Yet some argue restrictions on artefact exports are doing more harm than good. John Tierney, writing in his New York Times column, says letting less go could be driving the trade underground: “Restricting the export of artefacts hasnt ended their theft and looting any more than the war on drugs has ended narcotics smuggling. Instead, the restrictions promote the black market and discourage the kind of open research that would benefit everyone except criminals.”
You could argue the real aim is to destroy illegal trade altogether, something Dr Hawass addressed at the start of his post with the invention of the Department of Stolen Antiquities. Experts are divided, however, on the department’s results and it might be more than a little nave to think we can stop a system that’s been working for thousands of years.
A Happy Medium?
James Cuno, Director of Chicago’s Art Institute, writes in his book Who Owns Antiquities? that archaeologists should go back to the days of partage, whereby experts agreed to take home a certain percentage of discovered artefacts. He sees scholars of today largely as sell-outs, ready to acquiesce all too easily to governments willing to use archaeology to propagandise. See Saddam Hussein’s shameful highjacking of Nebuchadnezzar’s name for the loudest recent example. Cuno believes westerners should be able to see Egyptian treasures just as much as Egyptians: they are “not, and can never be, the property of one modern nation or another.”
The Rosetta Stone, equally, would never have acquired the importance it now enjoys without international co-operation, something which could potentially vanish under Dr Hawass’ ‘Egypt-only’ views. Yet Cuno’s definition of a ‘modern nation’ is a dangerous one, and one which has been used far too often to argue against repatriation. ‘How,’ many westerners cry, ‘can Arab Egyptians claim artefacts back when they’ve got so little in common with ancient Egyptians?’ Well, if you’re going to use that argument you may want to take a look at the history of Egypt’s archaeology.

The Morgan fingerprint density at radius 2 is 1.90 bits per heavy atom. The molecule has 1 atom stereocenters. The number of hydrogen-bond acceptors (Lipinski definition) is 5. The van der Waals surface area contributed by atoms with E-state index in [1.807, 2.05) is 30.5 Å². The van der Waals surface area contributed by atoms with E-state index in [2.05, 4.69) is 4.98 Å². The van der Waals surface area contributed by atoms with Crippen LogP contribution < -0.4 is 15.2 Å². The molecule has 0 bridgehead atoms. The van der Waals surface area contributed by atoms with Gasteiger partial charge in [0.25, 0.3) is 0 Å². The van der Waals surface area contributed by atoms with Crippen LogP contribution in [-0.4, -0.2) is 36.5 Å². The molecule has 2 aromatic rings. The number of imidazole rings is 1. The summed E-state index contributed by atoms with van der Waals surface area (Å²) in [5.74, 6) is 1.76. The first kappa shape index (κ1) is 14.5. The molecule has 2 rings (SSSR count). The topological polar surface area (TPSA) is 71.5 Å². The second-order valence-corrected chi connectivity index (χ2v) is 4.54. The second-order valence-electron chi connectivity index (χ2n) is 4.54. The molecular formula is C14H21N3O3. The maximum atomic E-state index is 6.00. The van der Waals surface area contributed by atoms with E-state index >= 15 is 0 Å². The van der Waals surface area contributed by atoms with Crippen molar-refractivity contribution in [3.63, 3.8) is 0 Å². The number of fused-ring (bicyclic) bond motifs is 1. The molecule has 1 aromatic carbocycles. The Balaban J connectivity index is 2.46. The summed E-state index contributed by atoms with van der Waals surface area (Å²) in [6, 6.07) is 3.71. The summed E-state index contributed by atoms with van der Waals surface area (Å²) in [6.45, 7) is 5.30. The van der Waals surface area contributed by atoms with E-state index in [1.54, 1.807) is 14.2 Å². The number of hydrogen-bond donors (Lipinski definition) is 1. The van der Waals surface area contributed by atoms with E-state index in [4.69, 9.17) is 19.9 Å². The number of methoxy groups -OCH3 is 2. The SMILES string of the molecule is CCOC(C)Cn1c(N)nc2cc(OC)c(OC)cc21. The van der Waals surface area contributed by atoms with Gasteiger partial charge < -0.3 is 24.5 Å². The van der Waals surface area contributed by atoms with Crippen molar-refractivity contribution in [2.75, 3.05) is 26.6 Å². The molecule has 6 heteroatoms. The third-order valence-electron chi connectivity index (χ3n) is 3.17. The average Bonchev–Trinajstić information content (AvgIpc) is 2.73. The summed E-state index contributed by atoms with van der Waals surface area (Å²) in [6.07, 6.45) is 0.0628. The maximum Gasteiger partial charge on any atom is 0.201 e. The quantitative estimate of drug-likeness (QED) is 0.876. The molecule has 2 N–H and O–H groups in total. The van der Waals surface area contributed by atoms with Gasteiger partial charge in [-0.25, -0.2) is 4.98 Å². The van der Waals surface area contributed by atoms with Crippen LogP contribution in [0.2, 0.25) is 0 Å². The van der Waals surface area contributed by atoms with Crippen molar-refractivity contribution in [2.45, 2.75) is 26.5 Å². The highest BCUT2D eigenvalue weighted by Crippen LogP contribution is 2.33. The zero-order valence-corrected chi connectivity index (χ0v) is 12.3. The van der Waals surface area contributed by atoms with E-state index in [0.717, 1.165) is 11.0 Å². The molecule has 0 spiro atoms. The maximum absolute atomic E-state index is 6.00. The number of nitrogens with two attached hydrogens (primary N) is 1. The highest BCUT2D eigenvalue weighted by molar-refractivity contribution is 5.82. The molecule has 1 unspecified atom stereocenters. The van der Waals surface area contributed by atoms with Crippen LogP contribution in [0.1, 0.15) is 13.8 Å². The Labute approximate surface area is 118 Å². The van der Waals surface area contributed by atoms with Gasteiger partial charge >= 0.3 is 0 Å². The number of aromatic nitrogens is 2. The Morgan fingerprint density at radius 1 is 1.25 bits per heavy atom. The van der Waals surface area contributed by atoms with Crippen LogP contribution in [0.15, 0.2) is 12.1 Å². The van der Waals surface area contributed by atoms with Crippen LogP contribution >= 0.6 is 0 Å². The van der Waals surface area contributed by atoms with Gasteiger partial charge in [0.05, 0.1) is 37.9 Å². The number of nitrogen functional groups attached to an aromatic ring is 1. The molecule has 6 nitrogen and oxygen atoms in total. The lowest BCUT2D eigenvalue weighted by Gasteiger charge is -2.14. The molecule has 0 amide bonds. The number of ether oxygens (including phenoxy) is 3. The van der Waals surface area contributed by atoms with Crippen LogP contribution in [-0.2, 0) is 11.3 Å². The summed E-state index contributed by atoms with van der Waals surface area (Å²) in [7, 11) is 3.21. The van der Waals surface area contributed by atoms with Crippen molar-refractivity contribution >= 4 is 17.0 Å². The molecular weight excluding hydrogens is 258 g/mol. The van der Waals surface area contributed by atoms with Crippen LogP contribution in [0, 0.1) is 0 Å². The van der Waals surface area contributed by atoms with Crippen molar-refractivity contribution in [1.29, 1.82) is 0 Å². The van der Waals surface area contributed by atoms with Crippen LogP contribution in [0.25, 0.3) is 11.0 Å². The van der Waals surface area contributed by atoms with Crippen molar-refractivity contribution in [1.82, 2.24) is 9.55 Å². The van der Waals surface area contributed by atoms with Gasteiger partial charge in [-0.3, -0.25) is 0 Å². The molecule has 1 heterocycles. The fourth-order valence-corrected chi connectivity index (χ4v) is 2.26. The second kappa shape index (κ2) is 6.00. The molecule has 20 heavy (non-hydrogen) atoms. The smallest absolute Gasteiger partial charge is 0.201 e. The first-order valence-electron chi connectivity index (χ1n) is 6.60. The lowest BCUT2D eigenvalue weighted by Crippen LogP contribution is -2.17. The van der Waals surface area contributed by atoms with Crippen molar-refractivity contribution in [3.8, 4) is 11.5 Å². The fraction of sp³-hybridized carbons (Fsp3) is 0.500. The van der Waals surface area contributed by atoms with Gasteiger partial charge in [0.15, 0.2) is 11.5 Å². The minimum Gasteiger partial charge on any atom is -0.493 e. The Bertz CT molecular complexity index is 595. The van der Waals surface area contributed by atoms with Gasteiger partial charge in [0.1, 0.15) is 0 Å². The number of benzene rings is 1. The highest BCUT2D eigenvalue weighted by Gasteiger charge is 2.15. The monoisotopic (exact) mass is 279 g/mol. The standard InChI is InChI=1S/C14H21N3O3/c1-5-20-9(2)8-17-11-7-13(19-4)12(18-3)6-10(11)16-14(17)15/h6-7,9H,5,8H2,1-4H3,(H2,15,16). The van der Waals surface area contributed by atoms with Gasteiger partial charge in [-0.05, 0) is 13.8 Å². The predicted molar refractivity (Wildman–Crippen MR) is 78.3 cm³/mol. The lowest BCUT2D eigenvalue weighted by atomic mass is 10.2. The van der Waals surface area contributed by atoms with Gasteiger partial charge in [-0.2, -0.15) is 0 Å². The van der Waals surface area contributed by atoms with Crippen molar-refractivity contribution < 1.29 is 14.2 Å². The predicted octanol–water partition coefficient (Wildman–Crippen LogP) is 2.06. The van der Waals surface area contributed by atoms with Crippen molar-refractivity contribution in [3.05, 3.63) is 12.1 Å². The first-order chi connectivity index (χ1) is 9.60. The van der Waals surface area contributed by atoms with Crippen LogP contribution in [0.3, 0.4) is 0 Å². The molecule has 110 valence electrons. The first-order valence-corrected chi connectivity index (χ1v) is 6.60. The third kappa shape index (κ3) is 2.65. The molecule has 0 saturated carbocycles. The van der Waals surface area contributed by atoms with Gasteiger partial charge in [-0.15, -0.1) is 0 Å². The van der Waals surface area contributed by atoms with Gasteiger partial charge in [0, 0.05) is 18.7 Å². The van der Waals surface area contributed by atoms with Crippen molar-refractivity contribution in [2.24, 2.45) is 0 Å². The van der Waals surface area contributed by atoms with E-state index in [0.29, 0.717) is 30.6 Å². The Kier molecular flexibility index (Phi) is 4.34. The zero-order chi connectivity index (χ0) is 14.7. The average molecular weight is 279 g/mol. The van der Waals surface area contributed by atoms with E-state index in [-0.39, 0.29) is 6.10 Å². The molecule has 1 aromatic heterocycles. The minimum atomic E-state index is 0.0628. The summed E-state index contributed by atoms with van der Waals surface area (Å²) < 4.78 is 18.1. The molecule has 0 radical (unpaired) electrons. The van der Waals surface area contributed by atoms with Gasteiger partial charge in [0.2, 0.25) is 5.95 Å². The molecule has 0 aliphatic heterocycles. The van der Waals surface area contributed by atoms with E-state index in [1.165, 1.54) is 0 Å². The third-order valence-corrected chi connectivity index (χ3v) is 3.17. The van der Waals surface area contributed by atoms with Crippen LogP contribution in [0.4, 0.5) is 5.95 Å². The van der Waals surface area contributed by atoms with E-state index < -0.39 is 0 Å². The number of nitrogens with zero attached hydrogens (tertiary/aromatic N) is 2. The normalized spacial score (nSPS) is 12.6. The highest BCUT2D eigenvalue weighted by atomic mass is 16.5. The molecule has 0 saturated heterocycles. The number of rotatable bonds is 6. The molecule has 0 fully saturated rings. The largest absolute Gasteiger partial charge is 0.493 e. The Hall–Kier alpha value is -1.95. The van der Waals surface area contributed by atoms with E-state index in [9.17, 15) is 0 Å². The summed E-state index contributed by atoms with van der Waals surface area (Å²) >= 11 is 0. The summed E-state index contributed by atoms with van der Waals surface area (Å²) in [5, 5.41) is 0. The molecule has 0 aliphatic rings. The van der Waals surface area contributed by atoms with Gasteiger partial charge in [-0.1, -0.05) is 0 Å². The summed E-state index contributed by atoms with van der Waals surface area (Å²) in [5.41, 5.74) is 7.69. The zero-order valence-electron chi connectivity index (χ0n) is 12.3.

Many if not all of Egypt’s most precious items were taken under colonial rule, when the British and French were in charge. So what rights did London or Paris have to take objects back then? Surely it would cost someone across the world just as much to get to Luxor as the Louvre and a lot less to stay: all-but ending the argument that either the Louvre or the BM is a ‘global museum’.
The issues surrounding repatriation are many and complicated. Who own antiquities and who are responsible for them is one of history’s hottest topics, debated fiercely all over the world. “We have to follow those who steal our artefacts,” warns Dr Hawass. The question is, when is something stolen?
Have Your Say!
Should museums return artefacts?Are artefacts abroad hostages or ambassadors? What can be done to stop illegal treasure hunters destroying world heritage? Join the discussion at Heritage Key’s discuss page (visit here) and have your say!You can also get in touch via the , our contact page, or by emailing me direct. Heritage Key – Unlock the Wonders.